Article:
By Suzanne Sparrow Watson
I am a football fanatic. Not just a casual fan, but someone who wears my team’s colors on game day. Mostly I follow college football, but I still watch an NFL game or two on Sundays and I always watch the 49ers. I’ve come a long way in my football knowledge over the years. Then again, I had a long way to go. When I was a Pop Warner cheerleader I came home from a game and my dad asked how it had gone. I replied with great enthusiasm, “Great! We had a lot of fourth downs!”. These days I understand a whole lot more about the game; now it’s the players who have me perplexed. The prima donna behavior, exorbitant salaries and off the field antics all get in the way of me enjoying the game. I’d give anything to see someone score a touchdown and simply toss the ball to the ref. Or, as the great coach Vince Lombardi once exhorted his players, “Act like you’ve been there before”.
So as a more than casual fan, I have followed all of the recent events surrounding the domestic violence and child abuse charges against players. It was with great anticipation that I watched the NFL Commissioner, Roger Goodell, hold a press conference to outline what he was going to do to remedy the problem. As he spoke I kept waiting for some action words, like “fire”, “permanently ban” or, as he droned on, “resign”. Nothing. He spent 15 minutes saying nothing. Oh, except when he said he was shocked – shocked! – that women’s shelters and abuse counseling centers are underfunded. If he were any more clueless he’d have to be watered twice a week.
But what really got me slack-jawed was his statement that the NFL was going to work on a policy to address these issues and he hoped to have it in place by the Super Bowl. In February. I was so stunned by that statement that I immediately went online to make sure I’d heard him correctly. I had. FIVE months to come up with one policy.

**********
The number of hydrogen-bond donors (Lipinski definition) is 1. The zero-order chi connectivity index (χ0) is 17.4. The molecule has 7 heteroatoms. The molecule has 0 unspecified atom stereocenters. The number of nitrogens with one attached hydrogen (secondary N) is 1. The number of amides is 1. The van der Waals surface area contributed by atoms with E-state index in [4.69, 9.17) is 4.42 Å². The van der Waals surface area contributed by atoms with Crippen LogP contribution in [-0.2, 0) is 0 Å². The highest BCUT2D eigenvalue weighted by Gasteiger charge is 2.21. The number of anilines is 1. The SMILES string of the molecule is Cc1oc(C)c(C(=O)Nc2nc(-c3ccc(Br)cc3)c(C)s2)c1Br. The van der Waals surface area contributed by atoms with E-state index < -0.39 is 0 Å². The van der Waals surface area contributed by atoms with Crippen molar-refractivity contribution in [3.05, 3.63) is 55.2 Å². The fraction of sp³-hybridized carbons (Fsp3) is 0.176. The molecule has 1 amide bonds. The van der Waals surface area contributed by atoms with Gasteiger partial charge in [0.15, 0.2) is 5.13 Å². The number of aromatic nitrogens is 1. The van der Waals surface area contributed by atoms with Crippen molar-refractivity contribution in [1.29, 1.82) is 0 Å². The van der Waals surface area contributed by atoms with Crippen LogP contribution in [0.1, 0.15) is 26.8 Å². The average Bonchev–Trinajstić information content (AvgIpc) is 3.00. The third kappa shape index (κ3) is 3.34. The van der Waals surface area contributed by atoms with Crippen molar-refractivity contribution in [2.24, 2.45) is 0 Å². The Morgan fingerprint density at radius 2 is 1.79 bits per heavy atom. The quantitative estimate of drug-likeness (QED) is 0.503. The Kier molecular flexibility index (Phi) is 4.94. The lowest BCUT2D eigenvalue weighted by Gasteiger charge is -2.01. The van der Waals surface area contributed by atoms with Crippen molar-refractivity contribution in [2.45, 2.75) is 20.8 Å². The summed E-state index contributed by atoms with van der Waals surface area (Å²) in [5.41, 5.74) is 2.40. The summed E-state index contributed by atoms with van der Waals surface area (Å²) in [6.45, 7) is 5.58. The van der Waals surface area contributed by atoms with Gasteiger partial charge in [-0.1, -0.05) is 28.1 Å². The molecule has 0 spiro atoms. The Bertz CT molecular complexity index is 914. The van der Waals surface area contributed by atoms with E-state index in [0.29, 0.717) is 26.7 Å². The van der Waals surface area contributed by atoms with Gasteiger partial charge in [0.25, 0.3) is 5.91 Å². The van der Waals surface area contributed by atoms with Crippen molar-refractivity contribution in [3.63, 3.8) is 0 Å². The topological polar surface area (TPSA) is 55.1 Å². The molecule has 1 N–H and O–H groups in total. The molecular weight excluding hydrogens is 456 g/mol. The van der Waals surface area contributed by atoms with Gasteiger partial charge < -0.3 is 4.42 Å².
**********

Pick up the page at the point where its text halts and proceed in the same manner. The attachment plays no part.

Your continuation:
A number of years ago, when I worked for one of the major banks we entered into what was, at the time, the largest nation-wide bank merger in history. There were eight people from each bank selected from the various business divisions to put together all of the policies for the combined bank. I was selected to represent Human Resources for my employer. For FIVE months we all worked in our various disciplines and met the deadline of the merger date. So while I don’t underestimate all of the constituencies that Mr. Goodell has to satisfy, it is really not that hard to carve out one policy. Most of corporate America has to deal with complicated issues and make decisions that meet the demands of shareholders (team owners), employees (players), and customers (fans) and do it every day. Heck, he could really expedite things by calling Adam Silver, his counterpart in the NBA. Surely they already have a policy in place given all the miscreants in that sport.
So the fact that Mr. Goodell wants to take five months to establish a policy on spouse and child abuse tells me one thing: he doesn’t think it’s important. And then there’s this: October is national Domestic Violence awareness month. But despite Mr. Goodell’s “enlightenment” about the woefully underfunded organizations that support domestic violence victims, the NFL will adorn themselves in pink from their helmets to their jock straps this month to honor Breast Cancer awareness month. There is no doubt breast cancer support is a very worthy cause, but given what the NFL is going through right now and his statements about helping, wouldn’t it be nice to throw a little support to domestic violence support groups? Or was he once again just giving the problem lip service?
It seems to me that if the domestic violence problems within his organization was uppermost on his mind, he would get the right people in a room and tell them to come up with a policy – within weeks. Because as disquieting as this is to us fans, one can only imagine how upsetting it is to the vast majority of NFL players who are good guys. Guys like Larry Fitzgerald of my hometown Arizona Cardinals, who do fabulous work in the community and whose conduct is above reproach. This is what Fitzgerald had to say about the infamous Ray Rice video: “It’s disturbing to say the least. It was really tough to watch that video. The important thing is to just live life right. Do the right thing and you don’t have to worry…”. Are you listening, Mr. Goodell? YOU have had too many fourth downs.